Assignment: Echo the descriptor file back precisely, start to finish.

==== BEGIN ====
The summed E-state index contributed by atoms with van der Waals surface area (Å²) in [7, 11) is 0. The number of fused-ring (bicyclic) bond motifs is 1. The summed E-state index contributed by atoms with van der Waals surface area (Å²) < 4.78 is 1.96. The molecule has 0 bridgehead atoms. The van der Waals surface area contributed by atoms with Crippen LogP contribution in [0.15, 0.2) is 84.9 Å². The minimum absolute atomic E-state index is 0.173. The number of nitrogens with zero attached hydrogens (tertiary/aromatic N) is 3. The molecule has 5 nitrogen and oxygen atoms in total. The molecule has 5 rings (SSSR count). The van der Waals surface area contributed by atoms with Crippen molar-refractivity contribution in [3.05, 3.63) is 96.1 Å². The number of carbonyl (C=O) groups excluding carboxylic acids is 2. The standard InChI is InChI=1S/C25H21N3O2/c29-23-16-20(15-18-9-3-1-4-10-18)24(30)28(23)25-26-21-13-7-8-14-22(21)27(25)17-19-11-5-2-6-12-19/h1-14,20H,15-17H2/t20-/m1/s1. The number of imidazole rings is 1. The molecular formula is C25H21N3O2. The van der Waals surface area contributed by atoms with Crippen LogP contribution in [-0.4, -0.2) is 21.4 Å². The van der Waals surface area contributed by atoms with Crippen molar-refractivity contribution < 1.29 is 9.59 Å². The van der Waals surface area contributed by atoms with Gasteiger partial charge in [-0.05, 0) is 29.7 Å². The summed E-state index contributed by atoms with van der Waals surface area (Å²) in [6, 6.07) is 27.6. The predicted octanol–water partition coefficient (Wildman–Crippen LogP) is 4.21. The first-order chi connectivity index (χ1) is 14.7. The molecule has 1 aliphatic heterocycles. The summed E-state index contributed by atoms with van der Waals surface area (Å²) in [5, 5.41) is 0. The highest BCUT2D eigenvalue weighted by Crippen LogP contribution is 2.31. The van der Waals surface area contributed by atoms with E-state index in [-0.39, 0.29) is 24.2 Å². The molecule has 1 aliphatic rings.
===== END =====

The summed E-state index contributed by atoms with van der Waals surface area (Å²) in [7, 11) is 0. The number of fused-ring (bicyclic) bond motifs is 1. The summed E-state index contributed by atoms with van der Waals surface area (Å²) < 4.78 is 1.96. The molecule has 0 bridgehead atoms. The van der Waals surface area contributed by atoms with Crippen LogP contribution in [0.15, 0.2) is 84.9 Å². The minimum absolute atomic E-state index is 0.173. The number of nitrogens with zero attached hydrogens (tertiary/aromatic N) is 3. The molecule has 5 nitrogen and oxygen atoms in total. The molecule has 5 rings (SSSR count). The van der Waals surface area contributed by atoms with Crippen molar-refractivity contribution in [3.05, 3.63) is 96.1 Å². The number of carbonyl (C=O) groups excluding carboxylic acids is 2. The standard InChI is InChI=1S/C25H21N3O2/c29-23-16-20(15-18-9-3-1-4-10-18)24(30)28(23)25-26-21-13-7-8-14-22(21)27(25)17-19-11-5-2-6-12-19/h1-14,20H,15-17H2/t20-/m1/s1. The number of imidazole rings is 1. The molecular formula is C25H21N3O2. The van der Waals surface area contributed by atoms with Crippen LogP contribution in [-0.4, -0.2) is 21.4 Å². The van der Waals surface area contributed by atoms with Crippen molar-refractivity contribution < 1.29 is 9.59 Å². The van der Waals surface area contributed by atoms with Gasteiger partial charge in [-0.05, 0) is 29.7 Å². The summed E-state index contributed by atoms with van der Waals surface area (Å²) in [6, 6.07) is 27.6. The predicted octanol–water partition coefficient (Wildman–Crippen LogP) is 4.21. The first-order chi connectivity index (χ1) is 14.7. The molecule has 1 aliphatic heterocycles. The summed E-state index contributed by atoms with van der Waals surface area (Å²) in [5, 5.41) is 0. The highest BCUT2D eigenvalue weighted by Crippen LogP contribution is 2.31. The van der Waals surface area contributed by atoms with E-state index in [-0.39, 0.29) is 24.2 Å². The molecule has 1 aliphatic rings.